Diet Definition: Paleo

By Gretchen Goswitz – September 1, 2015

We may act like incredibly evolved creatures in comparison to our Paleolithic counterparts, but we are actually genetically identical. Evolutionary biologists and anthropologists suggest that our primitive ancestors were incredibly fit, which sparked the modern-day philosophy that their good health was built on a foundation of a particular diet. 

Primal/paleo principles are informed by evolution and offers a modern adaptation with a practical “template” that allows modern-day humans to mimic the way homo sapiens ate thousands of years ago. According to Paleo f(x), the world’s largest paleo event (hosted right here in Austin, Texas) says, “The evolutionary perspective implies that our bodies and minds were built not only to survive, but to thrive, under conditions similar to those in which we evolved.  [The paleo diet] allows our bodies to function in the manner in which they evolved: toward burning fat and building muscle.”

In recent years, the paleo movement has exploded in popularity and acquired something of a cult following. For many proponents, the diet has been life-changing, but that’s not to say it’s meant for everyone. Even within the paleo community, there are a variety of adjustments made to fit the individual. For example, there are paleo purists, who are strict with the do’s and don’t’s; there are 80/20 abiders, who strive to keep 80 percent of their diet in compliance; and there are also people who consider certain dairy products acceptable. Like any other diet, approach the paleo style with the intention of listening to your body and staying in tune with how and what it responds to.


7 Sacraments of the Paleo Diet

1. Eat whole foods sourced from the land 
Meat and eggs are staples in the paleo diet. Include everything from beef and poultry to seafood and shellfish to organ meats. Fruits and vegetables are also a large part of this diet—all sustainably sourced, of course.

2. Eliminate grains & legumes 
It’s been argued that our Paleolithic ancestors did not have access to grains and were too problematic to consume at the time. With the rising numbers of gluten intolerances, allergies, and sensitivities, many people are cutting most grains out of their diets anyway. Legumes are left out of the paleo diet simply because they are high in carbohydrates.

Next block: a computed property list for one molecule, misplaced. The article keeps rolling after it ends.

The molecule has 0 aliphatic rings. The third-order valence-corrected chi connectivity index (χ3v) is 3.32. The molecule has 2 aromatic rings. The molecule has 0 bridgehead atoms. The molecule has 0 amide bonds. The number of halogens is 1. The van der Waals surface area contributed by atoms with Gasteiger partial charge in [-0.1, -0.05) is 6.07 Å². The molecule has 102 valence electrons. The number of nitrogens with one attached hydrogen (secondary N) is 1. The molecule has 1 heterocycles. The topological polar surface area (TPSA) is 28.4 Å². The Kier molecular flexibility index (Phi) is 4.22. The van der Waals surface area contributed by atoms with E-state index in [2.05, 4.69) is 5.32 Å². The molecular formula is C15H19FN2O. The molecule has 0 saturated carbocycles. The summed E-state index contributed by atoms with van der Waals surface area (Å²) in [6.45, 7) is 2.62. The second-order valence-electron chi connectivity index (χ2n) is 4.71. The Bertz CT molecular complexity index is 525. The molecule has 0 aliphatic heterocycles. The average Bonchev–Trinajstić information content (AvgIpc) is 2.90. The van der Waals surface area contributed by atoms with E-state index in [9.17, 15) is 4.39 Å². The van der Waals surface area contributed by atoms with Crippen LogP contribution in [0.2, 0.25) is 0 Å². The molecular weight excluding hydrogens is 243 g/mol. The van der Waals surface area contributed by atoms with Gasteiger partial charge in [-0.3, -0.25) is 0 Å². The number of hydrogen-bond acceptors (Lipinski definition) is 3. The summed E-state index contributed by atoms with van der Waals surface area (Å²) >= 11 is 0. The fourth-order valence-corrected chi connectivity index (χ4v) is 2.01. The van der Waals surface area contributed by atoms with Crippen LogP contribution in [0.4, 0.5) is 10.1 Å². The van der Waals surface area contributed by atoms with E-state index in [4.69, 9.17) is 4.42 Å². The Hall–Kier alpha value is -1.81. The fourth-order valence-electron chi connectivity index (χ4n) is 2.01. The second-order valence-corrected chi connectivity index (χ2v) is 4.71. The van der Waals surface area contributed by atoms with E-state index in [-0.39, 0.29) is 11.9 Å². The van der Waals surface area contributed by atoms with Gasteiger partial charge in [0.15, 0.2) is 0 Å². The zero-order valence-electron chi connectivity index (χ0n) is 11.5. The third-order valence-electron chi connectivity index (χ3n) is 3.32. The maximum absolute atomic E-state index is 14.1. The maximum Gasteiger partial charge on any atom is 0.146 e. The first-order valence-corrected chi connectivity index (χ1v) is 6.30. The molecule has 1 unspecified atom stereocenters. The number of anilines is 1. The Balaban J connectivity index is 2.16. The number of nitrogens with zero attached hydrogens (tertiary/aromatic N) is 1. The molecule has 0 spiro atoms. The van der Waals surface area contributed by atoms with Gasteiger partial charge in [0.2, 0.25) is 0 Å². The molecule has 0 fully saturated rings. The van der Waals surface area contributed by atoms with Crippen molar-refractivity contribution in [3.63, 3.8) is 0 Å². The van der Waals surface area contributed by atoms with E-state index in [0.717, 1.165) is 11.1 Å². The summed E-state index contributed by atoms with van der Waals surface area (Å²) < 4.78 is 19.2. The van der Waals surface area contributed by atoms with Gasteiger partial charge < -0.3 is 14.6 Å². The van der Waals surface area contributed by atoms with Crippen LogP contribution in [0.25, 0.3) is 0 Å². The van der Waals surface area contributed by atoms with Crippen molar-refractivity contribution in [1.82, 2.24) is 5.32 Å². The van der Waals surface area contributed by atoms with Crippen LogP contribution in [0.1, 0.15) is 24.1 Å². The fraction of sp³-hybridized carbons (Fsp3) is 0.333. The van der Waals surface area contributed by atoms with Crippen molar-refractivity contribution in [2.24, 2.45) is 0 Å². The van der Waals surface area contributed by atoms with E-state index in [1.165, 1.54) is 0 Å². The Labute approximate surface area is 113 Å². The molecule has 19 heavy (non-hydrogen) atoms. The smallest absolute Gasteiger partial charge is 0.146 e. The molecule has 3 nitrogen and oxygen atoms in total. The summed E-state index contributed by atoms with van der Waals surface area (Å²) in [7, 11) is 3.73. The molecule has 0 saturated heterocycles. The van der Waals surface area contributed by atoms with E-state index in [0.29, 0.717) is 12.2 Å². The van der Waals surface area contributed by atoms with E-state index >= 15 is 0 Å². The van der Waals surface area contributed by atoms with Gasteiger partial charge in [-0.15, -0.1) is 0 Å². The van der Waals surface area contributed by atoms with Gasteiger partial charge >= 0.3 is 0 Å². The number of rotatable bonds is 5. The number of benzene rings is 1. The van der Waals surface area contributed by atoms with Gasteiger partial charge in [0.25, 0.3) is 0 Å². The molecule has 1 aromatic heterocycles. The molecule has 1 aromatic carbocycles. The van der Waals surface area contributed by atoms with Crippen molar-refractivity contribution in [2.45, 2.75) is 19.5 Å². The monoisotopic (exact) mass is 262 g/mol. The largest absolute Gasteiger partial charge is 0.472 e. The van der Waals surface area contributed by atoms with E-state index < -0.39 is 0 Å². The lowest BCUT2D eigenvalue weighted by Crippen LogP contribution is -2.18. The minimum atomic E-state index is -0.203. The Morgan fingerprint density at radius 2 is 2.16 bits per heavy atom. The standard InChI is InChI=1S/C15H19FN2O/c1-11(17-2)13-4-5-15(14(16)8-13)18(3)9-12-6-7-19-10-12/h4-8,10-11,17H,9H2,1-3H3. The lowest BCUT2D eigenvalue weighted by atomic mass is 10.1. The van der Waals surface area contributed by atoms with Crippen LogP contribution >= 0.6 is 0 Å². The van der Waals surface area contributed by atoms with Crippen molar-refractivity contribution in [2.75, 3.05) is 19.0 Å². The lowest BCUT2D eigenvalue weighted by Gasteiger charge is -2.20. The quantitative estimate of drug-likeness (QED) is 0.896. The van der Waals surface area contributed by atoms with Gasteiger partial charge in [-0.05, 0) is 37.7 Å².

3. Minimize sugar 
Keeping sugar to a minimum is not a new notion. Natural sweeteners like coconut sugar, honey, specific types of maple syrup, and fruit/fruit juice are acceptable choices.

4. Keep carbohydrates at a low to moderate level 
Our bodies are wired to take excess amounts of carbohydrates and store them as fat to be sourced as fuel for activity. When these excess amount of carbohydrates are not utilized, the fat remains stored the body.

5. Know your good fats vs. bad fats
Good fats like avocados, salmon, nuts, and olive oil fall in line with what our primal ancestors ate. Although these good fats provide essential vitamins, they should be consumed in moderation.

6. Consider the quality 
Locally-sourced, sustainably grown, grass-fed, pastured, free-range, and in-season are all labels to look out for when grocery shopping. Many paleo purveyors shop at farmer’s markets to be sure they are getting the best quality food.

7. Decide on dairy 
If you do choose to include small amounts of dairy in your diet, stick with grass-fed products. Usually dairy-eaters include heavy cream, butter, and cheeses in the paleo diet.



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